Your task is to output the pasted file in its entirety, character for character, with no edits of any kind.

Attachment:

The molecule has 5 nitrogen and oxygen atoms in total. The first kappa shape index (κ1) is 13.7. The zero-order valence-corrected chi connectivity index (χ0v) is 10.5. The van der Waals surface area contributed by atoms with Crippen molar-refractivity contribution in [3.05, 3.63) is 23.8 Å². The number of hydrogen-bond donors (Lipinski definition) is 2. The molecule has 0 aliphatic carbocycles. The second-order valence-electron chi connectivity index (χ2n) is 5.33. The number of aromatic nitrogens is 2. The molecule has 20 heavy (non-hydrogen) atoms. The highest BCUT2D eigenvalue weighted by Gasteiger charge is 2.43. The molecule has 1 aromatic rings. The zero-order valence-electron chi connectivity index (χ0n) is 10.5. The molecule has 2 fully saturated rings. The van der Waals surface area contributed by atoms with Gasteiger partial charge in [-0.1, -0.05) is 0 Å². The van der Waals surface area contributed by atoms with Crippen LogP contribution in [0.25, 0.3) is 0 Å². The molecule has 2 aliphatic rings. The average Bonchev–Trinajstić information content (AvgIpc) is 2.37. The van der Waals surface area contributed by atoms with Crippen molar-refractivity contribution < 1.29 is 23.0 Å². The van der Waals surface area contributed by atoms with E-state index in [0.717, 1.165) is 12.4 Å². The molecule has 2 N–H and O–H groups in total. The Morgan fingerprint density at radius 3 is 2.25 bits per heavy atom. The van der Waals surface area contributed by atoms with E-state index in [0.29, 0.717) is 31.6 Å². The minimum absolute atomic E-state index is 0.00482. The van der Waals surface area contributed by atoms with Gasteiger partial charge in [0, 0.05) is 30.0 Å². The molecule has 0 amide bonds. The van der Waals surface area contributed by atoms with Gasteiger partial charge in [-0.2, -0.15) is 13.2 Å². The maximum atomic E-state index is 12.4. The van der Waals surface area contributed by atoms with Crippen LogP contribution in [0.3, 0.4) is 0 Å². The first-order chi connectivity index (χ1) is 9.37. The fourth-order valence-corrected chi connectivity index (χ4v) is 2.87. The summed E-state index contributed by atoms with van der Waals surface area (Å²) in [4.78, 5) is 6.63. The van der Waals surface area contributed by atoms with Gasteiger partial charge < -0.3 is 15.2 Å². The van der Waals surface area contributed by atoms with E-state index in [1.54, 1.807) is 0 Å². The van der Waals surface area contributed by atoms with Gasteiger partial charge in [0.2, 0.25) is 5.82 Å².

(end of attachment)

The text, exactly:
The molecule has 5 nitrogen and oxygen atoms in total. The first kappa shape index (κ1) is 13.7. The zero-order valence-corrected chi connectivity index (χ0v) is 10.5. The van der Waals surface area contributed by atoms with Crippen molar-refractivity contribution in [3.05, 3.63) is 23.8 Å². The number of hydrogen-bond donors (Lipinski definition) is 2. The molecule has 0 aliphatic carbocycles. The second-order valence-electron chi connectivity index (χ2n) is 5.33. The number of aromatic nitrogens is 2. The molecule has 20 heavy (non-hydrogen) atoms. The highest BCUT2D eigenvalue weighted by Gasteiger charge is 2.43. The molecule has 1 aromatic rings. The zero-order valence-electron chi connectivity index (χ0n) is 10.5. The molecule has 2 fully saturated rings. The van der Waals surface area contributed by atoms with Gasteiger partial charge in [-0.1, -0.05) is 0 Å². The van der Waals surface area contributed by atoms with Crippen LogP contribution in [0.25, 0.3) is 0 Å². The molecule has 2 aliphatic rings. The average Bonchev–Trinajstić information content (AvgIpc) is 2.37. The van der Waals surface area contributed by atoms with Crippen molar-refractivity contribution < 1.29 is 23.0 Å². The van der Waals surface area contributed by atoms with E-state index in [0.717, 1.165) is 12.4 Å². The molecule has 2 N–H and O–H groups in total. The Morgan fingerprint density at radius 3 is 2.25 bits per heavy atom. The van der Waals surface area contributed by atoms with E-state index in [0.29, 0.717) is 31.6 Å². The minimum absolute atomic E-state index is 0.00482. The van der Waals surface area contributed by atoms with Gasteiger partial charge in [0, 0.05) is 30.0 Å². The molecule has 0 amide bonds. The van der Waals surface area contributed by atoms with Gasteiger partial charge in [-0.2, -0.15) is 13.2 Å². The maximum atomic E-state index is 12.4. The van der Waals surface area contributed by atoms with Crippen LogP contribution in [0.3, 0.4) is 0 Å². The first-order chi connectivity index (χ1) is 9.37. The fourth-order valence-corrected chi connectivity index (χ4v) is 2.87. The summed E-state index contributed by atoms with van der Waals surface area (Å²) in [4.78, 5) is 6.63. The van der Waals surface area contributed by atoms with Gasteiger partial charge < -0.3 is 15.2 Å². The van der Waals surface area contributed by atoms with E-state index in [1.54, 1.807) is 0 Å². The van der Waals surface area contributed by atoms with Gasteiger partial charge in [0.2, 0.25) is 5.82 Å².